This is for a train trip, but it is the exact same set up for flying. We check the duffles when flying, but carry them onto the trains.


The TSA guy just pulled the one loose pannier out; it is our insulated " food and drinks" pannier, and is semi rigid. He did not remove anything else to inspect the box. We have always started our "flying tours" from Portland, and I usually talk to the guy as he does his job. All the TSA folks I've interacted with have been great. One guy said he'd do a better job of taping the box back up than I did, and he did

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Old 07-20-21, 05:57 PM
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I like bike boxes too, but I'm always scared that I won't be able to get one at the airport and getting one to the airport is a pain. I like using them on Amtrak and call ahead to make sure they have boxes. Here is my stuff at Buffalo station after riding from Boston to Niagara Falls via the Erie Canal. I removed the bars and simply pushed the bike into the box and then carried my bags onto the train. The box was $15 and the baggage fee for the bike was $10.


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Old 07-21-21, 04:35 AM
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Originally Posted by nun
I like bike boxes too, but I'm always scared that I won't be able to get one at the airport and getting one to the airport is a pain.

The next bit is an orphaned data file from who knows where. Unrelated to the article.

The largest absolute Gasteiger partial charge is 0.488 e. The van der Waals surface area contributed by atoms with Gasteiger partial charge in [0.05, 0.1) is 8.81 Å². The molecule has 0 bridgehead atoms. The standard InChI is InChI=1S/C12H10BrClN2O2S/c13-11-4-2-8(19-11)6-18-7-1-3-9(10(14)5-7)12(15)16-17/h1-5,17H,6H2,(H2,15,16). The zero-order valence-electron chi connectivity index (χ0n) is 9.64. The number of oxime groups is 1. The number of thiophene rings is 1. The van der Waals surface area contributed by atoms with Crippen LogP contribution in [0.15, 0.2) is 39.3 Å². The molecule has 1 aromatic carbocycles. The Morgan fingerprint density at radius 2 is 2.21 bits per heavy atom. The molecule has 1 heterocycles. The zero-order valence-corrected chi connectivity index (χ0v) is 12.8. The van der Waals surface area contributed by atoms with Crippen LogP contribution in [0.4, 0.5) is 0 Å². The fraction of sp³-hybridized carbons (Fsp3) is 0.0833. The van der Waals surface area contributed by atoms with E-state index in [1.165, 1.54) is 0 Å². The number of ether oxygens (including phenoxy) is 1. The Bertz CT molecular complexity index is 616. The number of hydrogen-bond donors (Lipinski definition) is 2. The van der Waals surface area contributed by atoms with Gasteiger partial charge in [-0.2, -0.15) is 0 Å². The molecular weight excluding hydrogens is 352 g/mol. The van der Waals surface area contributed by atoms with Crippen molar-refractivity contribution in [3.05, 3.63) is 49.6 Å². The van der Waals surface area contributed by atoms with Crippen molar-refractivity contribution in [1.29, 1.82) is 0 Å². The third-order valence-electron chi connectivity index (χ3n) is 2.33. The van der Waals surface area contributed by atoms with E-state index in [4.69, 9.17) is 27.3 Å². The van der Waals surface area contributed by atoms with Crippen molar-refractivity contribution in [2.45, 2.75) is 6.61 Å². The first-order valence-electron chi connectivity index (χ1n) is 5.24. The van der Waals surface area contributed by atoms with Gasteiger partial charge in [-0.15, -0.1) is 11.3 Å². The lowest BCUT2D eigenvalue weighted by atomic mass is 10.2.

That is one reason that while my bike flies with me to my tours, I usually stop by a bike shop and let them box it up and ship it home if I am flying home. At the end of a long tour in a strange town I am ready to be shed of that task. Most of the time the combined cost of the packing and shipping has been $100 or so and I always felt like it was worth it at that point.

Originally Posted by nun
I like using them on Amtrak and call ahead to make sure they have boxes. Here is my stuff at Buffalo station after riding from Boston to Niagara Falls via the Erie Canal. I removed the bars and simply pushed the bike into the box and then carried my bags onto the train. The box was $15 and the baggage fee for the bike was $10.
Yes, the Amtrak boxes are great! Rotate the bars, remove the pedals and roll it in. Remember to bring your own tape!
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Old 07-21-21, 05:07 AM
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Originally Posted by Doug64
...
The TSA guy just pulled the one loose pannier out; it is our insulated " food and drinks" pannier, and is semi rigid. He did not remove anything else to inspect the box. We have always started our "flying tours" from Portland, and I usually talk to the guy as he does his job. All the TSA folks I've interacted with have bee great. One guy said he'd do a better job of taping the box back up than I did, and he did
You are lucky to see the TSA people. Only twice have I seen where my baggage went after ticketing, usually my stuff is put on a conveyor belt to some mysterious place where you never know what happens.